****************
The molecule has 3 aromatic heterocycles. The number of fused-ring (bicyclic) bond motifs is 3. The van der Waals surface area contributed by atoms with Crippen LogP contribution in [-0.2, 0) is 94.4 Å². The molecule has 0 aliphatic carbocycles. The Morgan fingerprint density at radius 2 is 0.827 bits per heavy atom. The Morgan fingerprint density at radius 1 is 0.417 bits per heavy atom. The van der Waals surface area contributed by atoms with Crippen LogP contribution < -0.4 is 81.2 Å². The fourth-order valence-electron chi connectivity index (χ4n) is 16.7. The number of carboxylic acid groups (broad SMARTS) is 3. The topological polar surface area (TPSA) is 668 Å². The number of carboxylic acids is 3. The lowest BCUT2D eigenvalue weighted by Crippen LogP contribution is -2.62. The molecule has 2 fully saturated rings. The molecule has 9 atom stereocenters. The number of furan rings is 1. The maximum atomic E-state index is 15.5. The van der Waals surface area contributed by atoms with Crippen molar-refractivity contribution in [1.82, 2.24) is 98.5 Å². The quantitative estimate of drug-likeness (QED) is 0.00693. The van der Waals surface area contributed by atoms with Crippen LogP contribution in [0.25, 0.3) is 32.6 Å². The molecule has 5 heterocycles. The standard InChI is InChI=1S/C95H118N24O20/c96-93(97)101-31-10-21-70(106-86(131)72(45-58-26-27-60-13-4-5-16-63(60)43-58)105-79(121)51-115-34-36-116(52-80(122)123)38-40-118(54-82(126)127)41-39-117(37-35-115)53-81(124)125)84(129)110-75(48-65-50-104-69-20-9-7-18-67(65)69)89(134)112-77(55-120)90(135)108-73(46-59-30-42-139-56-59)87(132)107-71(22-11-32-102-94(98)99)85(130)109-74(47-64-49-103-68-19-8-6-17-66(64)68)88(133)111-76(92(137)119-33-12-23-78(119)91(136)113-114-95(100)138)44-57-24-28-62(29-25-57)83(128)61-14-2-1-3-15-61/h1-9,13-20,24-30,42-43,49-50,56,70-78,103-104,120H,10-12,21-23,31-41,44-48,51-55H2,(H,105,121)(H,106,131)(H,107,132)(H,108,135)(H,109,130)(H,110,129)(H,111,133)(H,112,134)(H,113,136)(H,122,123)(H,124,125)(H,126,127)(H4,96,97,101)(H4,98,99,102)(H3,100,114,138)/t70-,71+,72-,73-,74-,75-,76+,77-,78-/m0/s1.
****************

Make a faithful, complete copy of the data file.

The molecule has 3 aromatic heterocycles. The number of fused-ring (bicyclic) bond motifs is 3. The van der Waals surface area contributed by atoms with Crippen LogP contribution in [-0.2, 0) is 94.4 Å². The molecule has 0 aliphatic carbocycles. The Morgan fingerprint density at radius 2 is 0.827 bits per heavy atom. The Morgan fingerprint density at radius 1 is 0.417 bits per heavy atom. The van der Waals surface area contributed by atoms with Crippen LogP contribution < -0.4 is 81.2 Å². The fourth-order valence-electron chi connectivity index (χ4n) is 16.7. The number of carboxylic acid groups (broad SMARTS) is 3. The topological polar surface area (TPSA) is 668 Å². The number of carboxylic acids is 3. The lowest BCUT2D eigenvalue weighted by Crippen LogP contribution is -2.62. The molecule has 2 fully saturated rings. The molecule has 9 atom stereocenters. The number of furan rings is 1. The maximum atomic E-state index is 15.5. The van der Waals surface area contributed by atoms with Crippen molar-refractivity contribution in [1.82, 2.24) is 98.5 Å². The quantitative estimate of drug-likeness (QED) is 0.00693. The van der Waals surface area contributed by atoms with Crippen LogP contribution in [0.25, 0.3) is 32.6 Å². The molecule has 5 heterocycles. The standard InChI is InChI=1S/C95H118N24O20/c96-93(97)101-31-10-21-70(106-86(131)72(45-58-26-27-60-13-4-5-16-63(60)43-58)105-79(121)51-115-34-36-116(52-80(122)123)38-40-118(54-82(126)127)41-39-117(37-35-115)53-81(124)125)84(129)110-75(48-65-50-104-69-20-9-7-18-67(65)69)89(134)112-77(55-120)90(135)108-73(46-59-30-42-139-56-59)87(132)107-71(22-11-32-102-94(98)99)85(130)109-74(47-64-49-103-68-19-8-6-17-66(64)68)88(133)111-76(92(137)119-33-12-23-78(119)91(136)113-114-95(100)138)44-57-24-28-62(29-25-57)83(128)61-14-2-1-3-15-61/h1-9,13-20,24-30,42-43,49-50,56,70-78,103-104,120H,10-12,21-23,31-41,44-48,51-55H2,(H,105,121)(H,106,131)(H,107,132)(H,108,135)(H,109,130)(H,110,129)(H,111,133)(H,112,134)(H,113,136)(H,122,123)(H,124,125)(H,126,127)(H4,96,97,101)(H4,98,99,102)(H3,100,114,138)/t70-,71+,72-,73-,74-,75-,76+,77-,78-/m0/s1.